The tears ran down my face. They came from a place of hurt and stress and uncertainty. The result of the feeling of nothingness. A sense of loss. The loss of the life I thought I was going to have. A vision where me, my husband and three kids, would go on crazy day trips together, create memories and do the things that every other family did.
My life expectations had been pull out from beneath me. They had been wiped out of my life plan, my vision for the future. My son had received his diagnosis. A diagnosis, that although would never change who he was, it would change the way I thought our life would be.
I started to ask myself questions.
I started to worry.
The worry was for every day things. The stuff other families just did without thought, but for us would take the planning of a board of directors.
The worry about his education, how he would learn to write, to read and to add up numbers. I worried about his future and whether he would get through high school, and then what? What would he be capable after that? Would we choose mainstream or a special unit? I worried what that all meant!
I worried about small things that were actually such big things. Like whether he would ever form friendships or have a friend. What about the traditional marriage and two point four children? He currently wasn’t socialising, or able to talk or integrate or follow instructions. How would he ever have a friend? Would he be alone and not feel that bond with someone? Would he ever experience the fun, naughty and exciting things that friendships guarentee?
I wanted him to come home and tell me about his day, about what he had done, and where he had gone. But he couldn’t. He was pre-verbal, not a sound to convey or even the ability to converse in any other way to tell me about his daily adventures. I worried that he had been sad, or bullied, or alone, or even had an amazing day. I never knew. My son just stood with a blank stare, and not a word muttered, not a sound exchanged.
I worried about where we could go or how a situation would play out. Often outings were filled with stress, with meltdowns, with stares from strangers who tutted and wrote it off as bad parenting. I lost my excitement due to the worry that things would just crash and fall apart. What reason was there to get excited in what was doomed to fail?
I worried for my other children who had to take this challenge on their own shoulders. Who had to be on the sidelines missing out on things which should be guarenteed as part of their childhood. I worried about how they felt when their brother was in a state of inconsolable distress, and their feelings ignored while my focus was fundamentally on controlling the more intense, urgent situation on the floor in front of me.
I knew we needed to change. I couldnt continue with the worry, the uncertainty of my son’s future.
So we changed.
We shifted our mindset, realising that the future could only be influenced by what we could influence today.
We started to disect every situation, and analyse every step. Me and my family worked together. We striped out the worry through factual analysis and plan execution.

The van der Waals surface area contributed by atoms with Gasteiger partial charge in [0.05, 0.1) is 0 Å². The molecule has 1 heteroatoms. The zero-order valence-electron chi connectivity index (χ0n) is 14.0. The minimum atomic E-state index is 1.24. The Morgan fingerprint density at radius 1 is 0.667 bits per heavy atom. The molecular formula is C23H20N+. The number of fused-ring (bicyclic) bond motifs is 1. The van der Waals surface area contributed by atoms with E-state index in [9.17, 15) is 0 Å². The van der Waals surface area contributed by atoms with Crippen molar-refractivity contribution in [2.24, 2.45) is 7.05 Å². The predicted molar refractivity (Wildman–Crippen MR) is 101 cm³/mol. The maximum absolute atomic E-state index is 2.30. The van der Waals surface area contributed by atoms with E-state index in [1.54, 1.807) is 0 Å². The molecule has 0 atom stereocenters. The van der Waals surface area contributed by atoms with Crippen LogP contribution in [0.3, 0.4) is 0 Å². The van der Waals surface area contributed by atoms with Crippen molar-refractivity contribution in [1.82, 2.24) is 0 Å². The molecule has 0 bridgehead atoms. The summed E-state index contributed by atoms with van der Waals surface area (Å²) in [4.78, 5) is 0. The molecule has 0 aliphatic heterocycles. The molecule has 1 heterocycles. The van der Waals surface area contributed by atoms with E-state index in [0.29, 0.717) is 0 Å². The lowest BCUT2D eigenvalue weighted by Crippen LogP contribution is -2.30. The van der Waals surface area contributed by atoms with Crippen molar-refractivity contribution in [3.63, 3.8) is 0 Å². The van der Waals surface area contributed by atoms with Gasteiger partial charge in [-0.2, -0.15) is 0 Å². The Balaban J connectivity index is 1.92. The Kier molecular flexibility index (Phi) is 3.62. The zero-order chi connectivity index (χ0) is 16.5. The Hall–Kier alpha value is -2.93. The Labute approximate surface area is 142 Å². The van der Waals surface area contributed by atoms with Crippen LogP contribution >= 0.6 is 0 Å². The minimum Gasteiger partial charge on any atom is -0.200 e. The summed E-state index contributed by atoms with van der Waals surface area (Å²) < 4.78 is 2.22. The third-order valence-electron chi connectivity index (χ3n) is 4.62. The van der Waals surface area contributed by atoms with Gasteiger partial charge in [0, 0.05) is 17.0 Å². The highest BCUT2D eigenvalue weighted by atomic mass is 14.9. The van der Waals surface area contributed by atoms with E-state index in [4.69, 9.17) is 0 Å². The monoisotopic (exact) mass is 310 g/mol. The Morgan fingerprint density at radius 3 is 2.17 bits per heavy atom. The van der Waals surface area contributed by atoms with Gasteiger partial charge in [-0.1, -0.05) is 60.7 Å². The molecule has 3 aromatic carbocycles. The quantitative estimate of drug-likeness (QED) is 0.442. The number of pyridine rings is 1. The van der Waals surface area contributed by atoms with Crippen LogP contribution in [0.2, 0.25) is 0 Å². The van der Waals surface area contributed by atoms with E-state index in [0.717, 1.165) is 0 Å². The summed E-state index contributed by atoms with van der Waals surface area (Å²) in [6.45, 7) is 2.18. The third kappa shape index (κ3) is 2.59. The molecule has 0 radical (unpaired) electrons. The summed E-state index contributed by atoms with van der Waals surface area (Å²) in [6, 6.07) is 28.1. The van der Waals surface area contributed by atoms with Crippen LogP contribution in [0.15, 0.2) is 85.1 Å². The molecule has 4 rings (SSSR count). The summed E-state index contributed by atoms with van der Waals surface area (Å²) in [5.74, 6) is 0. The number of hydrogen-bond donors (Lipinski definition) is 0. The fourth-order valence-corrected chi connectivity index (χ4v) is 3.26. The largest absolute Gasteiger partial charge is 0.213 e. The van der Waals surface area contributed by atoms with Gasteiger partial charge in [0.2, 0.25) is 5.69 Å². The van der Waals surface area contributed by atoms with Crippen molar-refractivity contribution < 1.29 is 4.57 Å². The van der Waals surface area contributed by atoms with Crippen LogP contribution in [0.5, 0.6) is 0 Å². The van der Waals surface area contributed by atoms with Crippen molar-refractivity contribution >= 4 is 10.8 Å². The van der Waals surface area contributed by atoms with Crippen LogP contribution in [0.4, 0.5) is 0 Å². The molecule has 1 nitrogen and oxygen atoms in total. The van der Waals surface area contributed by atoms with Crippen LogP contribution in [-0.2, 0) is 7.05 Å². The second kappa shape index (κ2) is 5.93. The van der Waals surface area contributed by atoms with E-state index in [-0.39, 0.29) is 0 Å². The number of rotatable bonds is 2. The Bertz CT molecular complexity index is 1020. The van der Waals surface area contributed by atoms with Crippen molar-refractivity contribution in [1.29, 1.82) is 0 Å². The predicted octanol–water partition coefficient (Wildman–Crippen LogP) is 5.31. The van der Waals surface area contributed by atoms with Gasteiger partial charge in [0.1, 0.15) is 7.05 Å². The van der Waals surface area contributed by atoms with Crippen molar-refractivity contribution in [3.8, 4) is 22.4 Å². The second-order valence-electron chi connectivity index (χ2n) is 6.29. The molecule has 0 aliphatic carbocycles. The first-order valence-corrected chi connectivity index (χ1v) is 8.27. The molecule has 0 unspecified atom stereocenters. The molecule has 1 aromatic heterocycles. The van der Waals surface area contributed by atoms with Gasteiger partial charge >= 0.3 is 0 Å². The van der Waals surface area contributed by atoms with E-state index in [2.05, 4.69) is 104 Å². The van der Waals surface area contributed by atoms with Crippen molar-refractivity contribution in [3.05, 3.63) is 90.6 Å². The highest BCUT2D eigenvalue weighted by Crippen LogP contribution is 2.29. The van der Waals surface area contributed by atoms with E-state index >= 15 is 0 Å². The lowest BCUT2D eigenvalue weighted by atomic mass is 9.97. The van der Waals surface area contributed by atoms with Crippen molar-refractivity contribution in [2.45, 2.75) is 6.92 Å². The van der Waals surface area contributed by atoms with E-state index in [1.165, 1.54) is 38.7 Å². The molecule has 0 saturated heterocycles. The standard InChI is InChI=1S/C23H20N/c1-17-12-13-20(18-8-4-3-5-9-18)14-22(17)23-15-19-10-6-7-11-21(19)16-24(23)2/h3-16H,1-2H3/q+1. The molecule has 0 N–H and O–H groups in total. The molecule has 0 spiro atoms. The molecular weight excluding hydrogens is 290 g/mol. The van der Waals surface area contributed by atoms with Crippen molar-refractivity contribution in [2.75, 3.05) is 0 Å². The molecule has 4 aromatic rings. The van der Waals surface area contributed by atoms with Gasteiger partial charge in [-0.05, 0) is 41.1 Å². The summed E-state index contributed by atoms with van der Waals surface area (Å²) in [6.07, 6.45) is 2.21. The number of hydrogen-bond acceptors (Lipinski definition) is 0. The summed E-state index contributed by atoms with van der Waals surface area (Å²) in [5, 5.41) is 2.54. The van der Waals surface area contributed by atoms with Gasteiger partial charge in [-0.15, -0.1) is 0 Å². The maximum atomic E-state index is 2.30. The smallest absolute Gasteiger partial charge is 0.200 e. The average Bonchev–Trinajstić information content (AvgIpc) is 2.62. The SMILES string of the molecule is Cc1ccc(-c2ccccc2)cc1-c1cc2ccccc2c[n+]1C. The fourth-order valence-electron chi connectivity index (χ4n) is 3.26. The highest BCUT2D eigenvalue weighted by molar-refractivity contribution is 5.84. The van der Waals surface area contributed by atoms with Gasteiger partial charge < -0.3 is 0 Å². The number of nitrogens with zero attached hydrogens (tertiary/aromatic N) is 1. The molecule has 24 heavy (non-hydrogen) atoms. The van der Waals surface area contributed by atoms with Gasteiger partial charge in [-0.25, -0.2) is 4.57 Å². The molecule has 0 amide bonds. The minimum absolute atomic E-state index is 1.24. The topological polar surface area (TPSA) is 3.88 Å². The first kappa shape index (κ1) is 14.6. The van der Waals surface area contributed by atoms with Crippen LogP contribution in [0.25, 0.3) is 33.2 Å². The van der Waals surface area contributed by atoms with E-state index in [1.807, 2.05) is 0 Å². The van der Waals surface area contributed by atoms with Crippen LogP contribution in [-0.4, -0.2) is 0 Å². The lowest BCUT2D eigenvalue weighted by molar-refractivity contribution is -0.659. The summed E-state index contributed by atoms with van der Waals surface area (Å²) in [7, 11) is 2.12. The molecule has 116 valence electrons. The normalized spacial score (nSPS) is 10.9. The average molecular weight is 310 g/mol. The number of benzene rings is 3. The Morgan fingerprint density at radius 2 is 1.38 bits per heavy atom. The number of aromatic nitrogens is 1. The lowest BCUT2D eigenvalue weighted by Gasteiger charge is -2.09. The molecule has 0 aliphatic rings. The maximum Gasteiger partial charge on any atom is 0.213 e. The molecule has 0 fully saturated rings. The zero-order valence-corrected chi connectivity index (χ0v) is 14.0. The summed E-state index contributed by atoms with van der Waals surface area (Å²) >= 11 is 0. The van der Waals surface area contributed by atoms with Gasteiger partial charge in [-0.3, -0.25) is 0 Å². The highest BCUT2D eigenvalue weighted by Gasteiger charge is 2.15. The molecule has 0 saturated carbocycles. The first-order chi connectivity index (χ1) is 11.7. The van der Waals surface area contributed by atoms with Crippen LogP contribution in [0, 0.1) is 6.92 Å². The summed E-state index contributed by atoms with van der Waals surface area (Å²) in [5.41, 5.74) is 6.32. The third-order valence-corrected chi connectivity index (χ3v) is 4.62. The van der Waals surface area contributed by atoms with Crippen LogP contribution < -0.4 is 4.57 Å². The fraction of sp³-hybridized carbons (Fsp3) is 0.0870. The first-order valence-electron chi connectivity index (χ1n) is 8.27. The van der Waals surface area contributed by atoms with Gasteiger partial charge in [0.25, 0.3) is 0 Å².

And with that change we started to move forward.
I realised that the only way I could change the future was by shifting my perspective. As I looked down at my big blue eyed boy, with his long blonde surfer locks, I saw a child with purpose. A child who was happy and content and determined to do what he was interested in.
He didn’t care about the stares or the fact he only ate pizza every single night for dinner. He did however care for me. His cuddles and snuggles into me when he was scared, his laughter when I tickled his belly, and his smile when I threw him in the air. He wasn’t worried for the future, he was happy in the present.
I had to change myself, and not keep looking for ways to change my son.
I started to focus on what he wanted, what that day held, and how we could overcome the challenges which were present in the present.
As soon as I changed my perspective, and as soon as I stopped and watched my little boy, I saw his quirks, his strengths, his warmth and personality. We worked on strategies, which improved his engagement, and over time finally lead to speach. We changed his school to one that met his needs, something I worried about constantly before, where I had worried about what others would think, what others would say.
I turned away from the stares, the comments, the harshness, and looked through the eyes of my child.
I stopped worrying.
I started to wonder.
Through all the changes and development, my boy started to smash down the barriers. He started to meet milestones. Not the milestones in the published parenting books, but the milestones we had set for ourselves as a family. The ability to leave the house, the understanding of where we were going, the engagement between ourselves and our children. My son started to prove the world wrong.
I stopped, and I wondered.
I wondered what the future now held for my son. It was not a worry, it was a wonder of what other successes were on the horizon. What new experiences we would create and enjoy.
Our lives were different now. But that didn’t mean they were worse. Just different.
The tears fall less frequently now, there are more smiles and moments of laughter, as I wonder what tomorrow has in store.
Change your perspective. Don’t worry about a future you know nothing about. Focus on the present and instead of worrying you can start to wonder.